Lee Precision’s Lead Hardness Test Kit

Lee Precision’s Lead Hardness Test Kit

In this article we’ll be taking a look at Lee Precision’s Lead Hardness Test Kit.  The first thing people usually ask about these is why you’d ever want to test the hardness of cast bullets to begin with. The short answer is that bullet hardness plays an important role in accuracy as well as keeping your barrel clean.  A bullet that’s too soft will leave heavy lead deposits inside your guns rifling grooves, reducing accuracy, and requiring substantial cleaning.  Conversely bullets that are too hard won’t obturate properly when fired, failing to fully engage the barrel’s rifling, and allowing propellant gases to escape around them.  Both scenarios are frustrating, particularly when you’re loading your own ammunition to try and surpass the accuracy of factory cartridges.

Opinions differ on the ideal hardness for cast bullets, but I prefer to use a mid-range alloy made from wheel-weights, and quenched in water.  This yields a bullet of roughly 18 on the Brinell hardness scale and that’s I’ll be aiming for when describing the testing process using some cast bullets in this article.

When I first saw the Lee Lead Hardness Tester I have to admit, I was skeptical.  It’s easily the cheapest option on the market, and I didn’t have much faith in their visual measurement system vs the dial-gauges favored by competitors.  As it turns out, while researching other options I came across a fantastic article written by the Los Angeles Silhouette Club on this very subject.  LASC conducted dozens of tests using multiple testers from six different brands, and compared their results to lab-verified alloys– and guess what?  Their findings concluded “The Lee tester appeared to produce the most readings that were both consistent and closest to the actual laboratory results.”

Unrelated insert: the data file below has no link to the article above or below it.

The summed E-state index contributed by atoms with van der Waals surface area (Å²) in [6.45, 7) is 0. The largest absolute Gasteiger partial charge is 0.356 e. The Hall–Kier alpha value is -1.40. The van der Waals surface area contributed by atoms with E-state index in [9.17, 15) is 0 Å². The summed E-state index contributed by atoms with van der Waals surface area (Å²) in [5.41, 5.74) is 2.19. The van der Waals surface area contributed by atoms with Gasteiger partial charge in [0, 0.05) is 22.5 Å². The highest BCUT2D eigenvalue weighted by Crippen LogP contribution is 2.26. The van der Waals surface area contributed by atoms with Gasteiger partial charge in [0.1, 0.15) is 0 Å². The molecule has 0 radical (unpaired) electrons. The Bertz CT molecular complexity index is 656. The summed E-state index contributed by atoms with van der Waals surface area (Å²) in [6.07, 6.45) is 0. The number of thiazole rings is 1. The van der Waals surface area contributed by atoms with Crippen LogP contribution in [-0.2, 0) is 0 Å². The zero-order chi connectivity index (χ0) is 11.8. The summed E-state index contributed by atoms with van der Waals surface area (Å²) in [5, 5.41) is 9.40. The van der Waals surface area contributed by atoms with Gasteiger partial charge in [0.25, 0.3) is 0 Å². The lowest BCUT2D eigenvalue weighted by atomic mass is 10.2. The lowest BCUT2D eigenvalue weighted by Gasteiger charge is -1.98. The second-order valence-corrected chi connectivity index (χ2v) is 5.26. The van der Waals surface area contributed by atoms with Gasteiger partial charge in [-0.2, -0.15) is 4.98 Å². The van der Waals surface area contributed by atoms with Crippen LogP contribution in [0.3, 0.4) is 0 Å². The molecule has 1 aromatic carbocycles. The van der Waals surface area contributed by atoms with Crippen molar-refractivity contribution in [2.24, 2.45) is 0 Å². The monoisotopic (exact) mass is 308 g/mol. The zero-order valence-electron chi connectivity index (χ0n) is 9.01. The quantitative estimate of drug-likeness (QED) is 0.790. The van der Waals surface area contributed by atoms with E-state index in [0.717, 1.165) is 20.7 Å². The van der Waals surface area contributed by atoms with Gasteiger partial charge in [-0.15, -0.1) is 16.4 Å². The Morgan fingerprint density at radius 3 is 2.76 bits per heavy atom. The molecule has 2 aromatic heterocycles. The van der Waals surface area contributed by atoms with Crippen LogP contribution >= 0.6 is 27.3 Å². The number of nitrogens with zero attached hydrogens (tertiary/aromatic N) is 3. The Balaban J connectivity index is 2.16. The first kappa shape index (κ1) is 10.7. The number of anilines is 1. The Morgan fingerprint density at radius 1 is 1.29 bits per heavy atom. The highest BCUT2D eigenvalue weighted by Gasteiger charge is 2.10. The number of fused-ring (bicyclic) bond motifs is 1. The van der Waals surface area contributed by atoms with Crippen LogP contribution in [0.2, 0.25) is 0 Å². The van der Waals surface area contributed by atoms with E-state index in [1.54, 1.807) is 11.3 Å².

I was so impressed by the depth and detail of their testing that I ordered the Lee model the very next day, and I’m glad I did.

Kit & Installation

So what exactly do you get for your money?  The tester comes in one of Lee’s standard plastic cases complete with a ball-indenter, v-block, compact 20x microscope, and a simple set of instructions.

Installation is a snap; the operator begins by sliding the included v-block into the ram of a single stage press, then threads the indenter into the top like any other reloading die.  That’s it.

With the kit installed, the only thing left to do is file one side of each test bullet to provide a broad, flat surface for the indenter, and subsequent reading.


The operator begins by placing a bullet on the v-block, and raising the ram until the indenter applies just enough force for the internal spring rod to sit perfectly flush with the tool body.  The user needs to hold it steadily in this position for thirty seconds; this ensures a constant amount of known pressure is applied for a consistent period of time.  These two details are critical to obtaining a reliable, accurate and repeatable reading, so make sure you follow them to the T.

Once thirty seconds have elapsed, the operator lowers the ram and removes the bullet.  This will reveal a clear and prominent indentation in the middle of the test surface.